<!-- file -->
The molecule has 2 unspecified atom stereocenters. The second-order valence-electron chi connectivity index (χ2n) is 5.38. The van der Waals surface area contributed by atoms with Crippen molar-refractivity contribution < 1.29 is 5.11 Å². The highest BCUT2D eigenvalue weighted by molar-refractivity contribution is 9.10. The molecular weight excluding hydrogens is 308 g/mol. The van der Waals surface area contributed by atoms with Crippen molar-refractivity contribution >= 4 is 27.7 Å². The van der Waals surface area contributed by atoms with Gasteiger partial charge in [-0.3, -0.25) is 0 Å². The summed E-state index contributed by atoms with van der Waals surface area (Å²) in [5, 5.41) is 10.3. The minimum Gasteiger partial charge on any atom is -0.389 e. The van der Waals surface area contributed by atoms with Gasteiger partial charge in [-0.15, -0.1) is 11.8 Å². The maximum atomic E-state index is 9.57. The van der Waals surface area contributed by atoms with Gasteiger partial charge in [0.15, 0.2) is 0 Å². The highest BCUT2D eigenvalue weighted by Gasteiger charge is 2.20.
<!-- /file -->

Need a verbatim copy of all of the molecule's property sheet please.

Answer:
The molecule has 2 unspecified atom stereocenters. The second-order valence-electron chi connectivity index (χ2n) is 5.38. The van der Waals surface area contributed by atoms with Crippen molar-refractivity contribution < 1.29 is 5.11 Å². The highest BCUT2D eigenvalue weighted by molar-refractivity contribution is 9.10. The molecular weight excluding hydrogens is 308 g/mol. The van der Waals surface area contributed by atoms with Crippen molar-refractivity contribution >= 4 is 27.7 Å². The van der Waals surface area contributed by atoms with Gasteiger partial charge in [-0.3, -0.25) is 0 Å². The summed E-state index contributed by atoms with van der Waals surface area (Å²) in [5, 5.41) is 10.3. The minimum Gasteiger partial charge on any atom is -0.389 e. The van der Waals surface area contributed by atoms with Gasteiger partial charge in [-0.15, -0.1) is 11.8 Å². The maximum atomic E-state index is 9.57. The van der Waals surface area contributed by atoms with Gasteiger partial charge in [0.15, 0.2) is 0 Å². The highest BCUT2D eigenvalue weighted by Gasteiger charge is 2.20.